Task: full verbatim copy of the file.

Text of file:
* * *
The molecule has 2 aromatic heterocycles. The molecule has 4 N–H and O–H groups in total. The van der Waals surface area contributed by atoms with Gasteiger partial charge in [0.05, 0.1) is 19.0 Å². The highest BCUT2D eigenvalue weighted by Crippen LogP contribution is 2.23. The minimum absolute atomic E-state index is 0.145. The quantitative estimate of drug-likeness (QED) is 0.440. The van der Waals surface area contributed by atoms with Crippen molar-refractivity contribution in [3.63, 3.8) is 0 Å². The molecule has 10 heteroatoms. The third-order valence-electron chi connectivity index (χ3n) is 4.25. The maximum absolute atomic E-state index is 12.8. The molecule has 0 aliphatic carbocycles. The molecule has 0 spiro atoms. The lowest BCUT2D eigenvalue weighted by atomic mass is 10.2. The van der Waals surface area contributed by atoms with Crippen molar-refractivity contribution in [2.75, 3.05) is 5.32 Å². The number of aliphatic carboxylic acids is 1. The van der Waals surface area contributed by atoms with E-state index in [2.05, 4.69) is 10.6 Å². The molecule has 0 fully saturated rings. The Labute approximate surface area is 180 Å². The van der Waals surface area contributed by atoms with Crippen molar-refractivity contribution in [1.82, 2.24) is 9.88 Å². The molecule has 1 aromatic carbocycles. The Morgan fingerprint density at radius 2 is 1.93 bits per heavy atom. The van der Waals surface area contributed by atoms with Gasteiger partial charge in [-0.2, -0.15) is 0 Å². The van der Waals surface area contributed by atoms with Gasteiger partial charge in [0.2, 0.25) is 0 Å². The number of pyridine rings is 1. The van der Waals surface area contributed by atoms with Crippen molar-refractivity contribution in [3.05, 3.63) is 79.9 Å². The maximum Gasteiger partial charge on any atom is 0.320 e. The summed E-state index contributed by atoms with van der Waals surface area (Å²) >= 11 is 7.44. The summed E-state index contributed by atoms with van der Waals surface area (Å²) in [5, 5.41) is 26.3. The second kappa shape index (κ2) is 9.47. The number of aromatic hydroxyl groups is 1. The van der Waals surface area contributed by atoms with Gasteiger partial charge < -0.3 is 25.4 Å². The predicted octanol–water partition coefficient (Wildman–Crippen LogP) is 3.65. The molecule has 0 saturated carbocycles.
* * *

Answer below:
The molecule has 2 aromatic heterocycles. The molecule has 4 N–H and O–H groups in total. The van der Waals surface area contributed by atoms with Gasteiger partial charge in [0.05, 0.1) is 19.0 Å². The highest BCUT2D eigenvalue weighted by Crippen LogP contribution is 2.23. The minimum absolute atomic E-state index is 0.145. The quantitative estimate of drug-likeness (QED) is 0.440. The van der Waals surface area contributed by atoms with Crippen molar-refractivity contribution in [3.63, 3.8) is 0 Å². The molecule has 10 heteroatoms. The third-order valence-electron chi connectivity index (χ3n) is 4.25. The maximum absolute atomic E-state index is 12.8. The molecule has 0 aliphatic carbocycles. The molecule has 0 spiro atoms. The lowest BCUT2D eigenvalue weighted by atomic mass is 10.2. The van der Waals surface area contributed by atoms with Crippen molar-refractivity contribution in [2.75, 3.05) is 5.32 Å². The number of aliphatic carboxylic acids is 1. The van der Waals surface area contributed by atoms with E-state index in [2.05, 4.69) is 10.6 Å². The molecule has 0 fully saturated rings. The Labute approximate surface area is 180 Å². The van der Waals surface area contributed by atoms with Crippen molar-refractivity contribution in [1.82, 2.24) is 9.88 Å². The molecule has 1 aromatic carbocycles. The Morgan fingerprint density at radius 2 is 1.93 bits per heavy atom. The van der Waals surface area contributed by atoms with Gasteiger partial charge in [-0.2, -0.15) is 0 Å². The van der Waals surface area contributed by atoms with Gasteiger partial charge in [0.2, 0.25) is 0 Å². The number of pyridine rings is 1. The van der Waals surface area contributed by atoms with Crippen molar-refractivity contribution in [3.05, 3.63) is 79.9 Å². The maximum Gasteiger partial charge on any atom is 0.320 e. The summed E-state index contributed by atoms with van der Waals surface area (Å²) >= 11 is 7.44. The summed E-state index contributed by atoms with van der Waals surface area (Å²) in [5, 5.41) is 26.3. The second kappa shape index (κ2) is 9.47. The number of aromatic hydroxyl groups is 1. The van der Waals surface area contributed by atoms with Gasteiger partial charge < -0.3 is 25.4 Å². The predicted octanol–water partition coefficient (Wildman–Crippen LogP) is 3.65. The molecule has 0 saturated carbocycles.